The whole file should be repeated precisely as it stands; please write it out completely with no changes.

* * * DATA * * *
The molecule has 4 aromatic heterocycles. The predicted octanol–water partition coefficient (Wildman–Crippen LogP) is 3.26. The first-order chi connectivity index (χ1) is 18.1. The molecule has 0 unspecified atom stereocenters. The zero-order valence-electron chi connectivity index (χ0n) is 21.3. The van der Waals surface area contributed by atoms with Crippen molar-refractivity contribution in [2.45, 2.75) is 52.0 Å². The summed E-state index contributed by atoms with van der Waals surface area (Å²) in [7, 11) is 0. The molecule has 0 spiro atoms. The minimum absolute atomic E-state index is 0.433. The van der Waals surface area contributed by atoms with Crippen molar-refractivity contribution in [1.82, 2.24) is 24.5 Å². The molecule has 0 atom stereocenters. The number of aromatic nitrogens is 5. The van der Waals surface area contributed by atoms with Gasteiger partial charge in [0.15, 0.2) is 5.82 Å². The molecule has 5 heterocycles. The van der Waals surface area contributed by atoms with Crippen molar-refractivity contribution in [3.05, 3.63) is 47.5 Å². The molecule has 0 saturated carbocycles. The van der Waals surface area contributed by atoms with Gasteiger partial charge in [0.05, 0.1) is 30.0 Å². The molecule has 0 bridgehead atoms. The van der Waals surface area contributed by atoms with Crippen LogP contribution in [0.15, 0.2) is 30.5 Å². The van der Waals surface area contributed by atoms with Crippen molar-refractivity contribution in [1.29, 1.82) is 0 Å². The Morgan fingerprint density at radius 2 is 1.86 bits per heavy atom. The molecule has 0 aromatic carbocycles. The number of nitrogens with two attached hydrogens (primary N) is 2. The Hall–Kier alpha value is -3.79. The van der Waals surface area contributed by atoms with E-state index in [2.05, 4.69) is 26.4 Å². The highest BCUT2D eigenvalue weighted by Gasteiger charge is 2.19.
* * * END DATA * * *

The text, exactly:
The molecule has 4 aromatic heterocycles. The predicted octanol–water partition coefficient (Wildman–Crippen LogP) is 3.26. The first-order chi connectivity index (χ1) is 18.1. The molecule has 0 unspecified atom stereocenters. The zero-order valence-electron chi connectivity index (χ0n) is 21.3. The van der Waals surface area contributed by atoms with Crippen molar-refractivity contribution in [2.45, 2.75) is 52.0 Å². The summed E-state index contributed by atoms with van der Waals surface area (Å²) in [7, 11) is 0. The molecule has 0 spiro atoms. The minimum absolute atomic E-state index is 0.433. The van der Waals surface area contributed by atoms with Crippen molar-refractivity contribution in [1.82, 2.24) is 24.5 Å². The molecule has 0 atom stereocenters. The number of aromatic nitrogens is 5. The van der Waals surface area contributed by atoms with Gasteiger partial charge in [0.15, 0.2) is 5.82 Å². The molecule has 5 heterocycles. The van der Waals surface area contributed by atoms with Crippen molar-refractivity contribution in [3.05, 3.63) is 47.5 Å². The molecule has 0 saturated carbocycles. The van der Waals surface area contributed by atoms with Gasteiger partial charge in [0.05, 0.1) is 30.0 Å². The molecule has 0 bridgehead atoms. The van der Waals surface area contributed by atoms with Crippen LogP contribution in [0.15, 0.2) is 30.5 Å². The van der Waals surface area contributed by atoms with Crippen molar-refractivity contribution in [1.29, 1.82) is 0 Å². The Morgan fingerprint density at radius 2 is 1.86 bits per heavy atom. The molecule has 0 aromatic carbocycles. The number of nitrogens with two attached hydrogens (primary N) is 2. The Hall–Kier alpha value is -3.79. The van der Waals surface area contributed by atoms with E-state index in [2.05, 4.69) is 26.4 Å². The highest BCUT2D eigenvalue weighted by Gasteiger charge is 2.19.